In the wake of a number of tragic surrogacy stories, Thailand's government has passed legislation banning commercial surrogacy. BBC World Service called upon a panel of surrogacy experts to weigh in with their thoughts during their "World Have Your Say" radio program.
Circle Surrogacy's Minetter Bryant, a program coordinator and herself, and experienced surrogate, shared her knowledge and helped debunk some of the myths behind compensated surrogacy.
"It was something that [my family and I] were doing as a gift for someone else," Minette said, "who wanted to have children the same way that I wanted to have children."
You can listen to the entire episode, which includes interviews with a number of experts, at the webpage for World Have Your Say.
The experts in Circle’s legal department have done it again, making it into the 2014 New England edition of Super Lawyers Magazine. Congrats to Scott Buckley, Bruce Hale, and Dean Hutchison on being honored as Rising Stars for their achievements in family law. Because of their hard work, numerous intended parents’ have fulfilled their dreams of starting a family. View the digital edition of the magazine here.
In response to "Coming to U.S. for Baby, and Womb to Carry It," which appeared in the New York Times on July 5, 2014, Circle's President and Founder, John Weltman, wrote a letter to the editor, calling for regulation of surrogacy.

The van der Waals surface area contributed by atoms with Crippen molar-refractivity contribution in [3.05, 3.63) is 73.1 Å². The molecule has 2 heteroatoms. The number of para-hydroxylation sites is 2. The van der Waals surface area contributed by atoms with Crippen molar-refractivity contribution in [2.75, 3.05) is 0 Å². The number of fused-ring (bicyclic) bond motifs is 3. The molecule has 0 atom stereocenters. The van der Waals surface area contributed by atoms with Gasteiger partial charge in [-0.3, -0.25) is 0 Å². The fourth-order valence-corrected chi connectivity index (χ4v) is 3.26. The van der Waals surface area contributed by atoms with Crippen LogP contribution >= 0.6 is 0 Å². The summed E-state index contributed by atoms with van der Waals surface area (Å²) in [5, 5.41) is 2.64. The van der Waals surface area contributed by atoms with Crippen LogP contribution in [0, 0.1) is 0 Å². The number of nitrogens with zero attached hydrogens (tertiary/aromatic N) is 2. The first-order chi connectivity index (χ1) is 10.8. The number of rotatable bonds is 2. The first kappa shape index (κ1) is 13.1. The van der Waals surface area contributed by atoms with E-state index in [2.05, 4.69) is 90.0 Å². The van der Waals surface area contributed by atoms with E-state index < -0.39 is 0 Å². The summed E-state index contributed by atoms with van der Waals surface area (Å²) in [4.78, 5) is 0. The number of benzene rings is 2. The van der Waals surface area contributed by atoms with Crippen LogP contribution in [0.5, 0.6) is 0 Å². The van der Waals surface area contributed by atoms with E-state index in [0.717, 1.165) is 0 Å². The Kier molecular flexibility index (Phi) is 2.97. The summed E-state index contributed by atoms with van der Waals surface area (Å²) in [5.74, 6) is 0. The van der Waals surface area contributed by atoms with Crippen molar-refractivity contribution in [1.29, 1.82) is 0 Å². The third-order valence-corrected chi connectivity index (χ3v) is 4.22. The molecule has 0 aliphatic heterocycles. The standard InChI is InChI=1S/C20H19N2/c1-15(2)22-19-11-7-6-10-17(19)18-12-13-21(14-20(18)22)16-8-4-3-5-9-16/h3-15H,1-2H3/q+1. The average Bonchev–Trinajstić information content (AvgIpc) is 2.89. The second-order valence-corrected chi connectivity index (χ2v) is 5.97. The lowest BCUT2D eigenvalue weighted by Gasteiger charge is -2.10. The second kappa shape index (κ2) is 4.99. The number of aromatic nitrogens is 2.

The states must "mandate that the best interests of children be the guiding principle in any surrogacy arrangement," Weltman writes. He calls on them to issue licenses to surrogacy agencies, to ensure that everyone is giving informed consent, that all parties are screened and that women are not being exploited.
"Reasonable limits must be placed on the practice of surrogacy so we're protecting everyone involved -- intended parents, surrogates and, most important, children," Weltman concludes.
You can read the full letter here.
Surrogacy may be banned in France, but it must recognize children born to surrogate parents abroad, the European Court of Human Rights has ruled. The case may have broader implications. If children of overseas surrogate mothers will automatically become French citizens, it will be easier for gay couples to create families. Dean Hutchinson, a lawyer for Circle Surrogacy, an international agency which specializes in gay clients, observed:
“Countries that are members of the European Court of Human Rights must recognize the parentage of parents who have a genetic connection to their children born through surrogacy abroad, as this is in the best interests of the child. Our analysis of the case shows that, as long as at least one parent has a genetic connection to the child, the authorities must recognize parentage and grant citizenship— even if the country does not allow surrogacy. This is a blessing to intended parents from countries like France, Italy, Spain, and Germany that do not recognize surrogacy and have placed impediments to parents returning home with children born through surrogacy.”
Click here to read the full BioEdge article.
Click here to read the full blog post by Dean Hutchison.